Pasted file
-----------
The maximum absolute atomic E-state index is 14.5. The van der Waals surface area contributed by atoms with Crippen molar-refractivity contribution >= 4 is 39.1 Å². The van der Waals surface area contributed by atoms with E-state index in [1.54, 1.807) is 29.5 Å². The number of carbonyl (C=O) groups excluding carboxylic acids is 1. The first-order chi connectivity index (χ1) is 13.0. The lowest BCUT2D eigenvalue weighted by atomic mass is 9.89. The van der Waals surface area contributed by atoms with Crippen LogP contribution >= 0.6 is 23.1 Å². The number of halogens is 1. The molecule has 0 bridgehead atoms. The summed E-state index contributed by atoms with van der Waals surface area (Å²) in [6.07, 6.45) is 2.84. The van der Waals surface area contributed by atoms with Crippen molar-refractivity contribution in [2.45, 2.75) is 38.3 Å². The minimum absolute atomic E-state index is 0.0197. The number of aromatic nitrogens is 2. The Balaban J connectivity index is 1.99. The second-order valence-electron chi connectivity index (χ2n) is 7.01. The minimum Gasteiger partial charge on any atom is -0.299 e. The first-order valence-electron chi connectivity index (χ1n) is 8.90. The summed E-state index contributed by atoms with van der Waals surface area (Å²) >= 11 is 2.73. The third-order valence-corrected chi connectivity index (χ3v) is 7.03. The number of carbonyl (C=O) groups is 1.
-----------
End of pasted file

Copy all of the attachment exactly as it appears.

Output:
The maximum absolute atomic E-state index is 14.5. The van der Waals surface area contributed by atoms with Crippen molar-refractivity contribution >= 4 is 39.1 Å². The van der Waals surface area contributed by atoms with E-state index in [1.54, 1.807) is 29.5 Å². The number of carbonyl (C=O) groups excluding carboxylic acids is 1. The first-order chi connectivity index (χ1) is 13.0. The lowest BCUT2D eigenvalue weighted by atomic mass is 9.89. The van der Waals surface area contributed by atoms with Crippen LogP contribution >= 0.6 is 23.1 Å². The number of halogens is 1. The molecule has 0 bridgehead atoms. The summed E-state index contributed by atoms with van der Waals surface area (Å²) in [6.07, 6.45) is 2.84. The van der Waals surface area contributed by atoms with Crippen molar-refractivity contribution in [2.45, 2.75) is 38.3 Å². The minimum absolute atomic E-state index is 0.0197. The number of aromatic nitrogens is 2. The Balaban J connectivity index is 1.99. The second-order valence-electron chi connectivity index (χ2n) is 7.01. The minimum Gasteiger partial charge on any atom is -0.299 e. The first-order valence-electron chi connectivity index (χ1n) is 8.90. The summed E-state index contributed by atoms with van der Waals surface area (Å²) >= 11 is 2.73. The third-order valence-corrected chi connectivity index (χ3v) is 7.03. The number of carbonyl (C=O) groups is 1.